Gaddafi Regime Defiant in Face of Rape Claim

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Published 1 May 2012
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BY CHRISTINE SLUSSER
ANCHOR MEGAN MURPHY
You're watching multisource world news analysis from Newsy
 
The m...
BY CHRISTINE SLUSSER
ANCHOR MEGAN MURPHY
You're watching multisource world news analysis from Newsy
 
The media were promised a meeting with missing Libyan woman Eman al-Obeidy Saturday, which did not happen.
To recap, the woman barged into a hotel where international reporters were staying and attempted to tell her story of how Gaddafi's soldiers raped her. She was dragged out by Gaddafi loyalists and taken away in a car. She hasn't been seen since. (Video: SkyNews)

Impunity Watch reports since the incident--the government has spoken about her--but she's still MIA.

“Al-Obeidy's claims highlight [a UN peacekeeper's] assertion that 'It is now more dangerous to be a woman than a soldier in modern wars.'  ... Women who are raped are considered to have lost their honor and children born to rape victims lack full legal status.”

A government spokesman had promised the international press Odeidy would get to speak with “two female journalists.” TIME’s Aryn Baker was there - and says the fact the presser never happened - suggests the worst.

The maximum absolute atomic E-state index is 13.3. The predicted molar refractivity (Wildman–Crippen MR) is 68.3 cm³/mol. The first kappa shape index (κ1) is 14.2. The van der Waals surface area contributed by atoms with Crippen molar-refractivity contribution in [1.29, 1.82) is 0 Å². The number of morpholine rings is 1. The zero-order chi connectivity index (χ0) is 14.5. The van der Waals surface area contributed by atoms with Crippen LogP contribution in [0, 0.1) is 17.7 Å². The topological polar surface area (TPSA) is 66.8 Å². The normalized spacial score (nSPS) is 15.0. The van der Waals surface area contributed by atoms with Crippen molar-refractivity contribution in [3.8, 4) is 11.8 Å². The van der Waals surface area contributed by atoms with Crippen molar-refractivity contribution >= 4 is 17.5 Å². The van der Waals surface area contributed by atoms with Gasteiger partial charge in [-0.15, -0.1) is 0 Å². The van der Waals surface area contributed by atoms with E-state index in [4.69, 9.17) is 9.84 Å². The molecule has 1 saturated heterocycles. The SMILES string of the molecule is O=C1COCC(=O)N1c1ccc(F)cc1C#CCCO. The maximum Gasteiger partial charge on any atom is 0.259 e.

“All we have are the assurances of spokesman Ibrahim, who assures us she is in ‘a safe place, a social shelter for women who are traumatized or raped, who have social stigma, go.’ Hardly reassuring considering that in earlier press conferences he had denied that she had been raped at all.”

An Egyptian journalist tells CNN - that’s typical of the Gaddafi regime. She says she faced similar stonewalling while reporting in Libya.

MONA ELTAHAWY: “...during a news conference, one of Gaddafi's mail body guards twisted my nipple in the middle of the news conference because they were trying to kick me out because I was considered a troublemaker. So this is a regime that long practiced silencing women through shame and sexual violence, and practices a very casual kind of violence...”



Finally, Al Jazeera reports on exactly why al-Obeidy had to come to international reporters in the first place:

MONA ELTAHAWY: “State controlled Libya media had an anchor woman on who called her a prostitute, who called her a liar, who called her mentally unstable and an alcoholic.”
SUBTITLED: “Even the whore has feelings of nationalism when her country is in danger. Even the whore!”

Until recently, the government had claimed al-Obeidy had been released to her family--something her family has come out and said isn't true.
 
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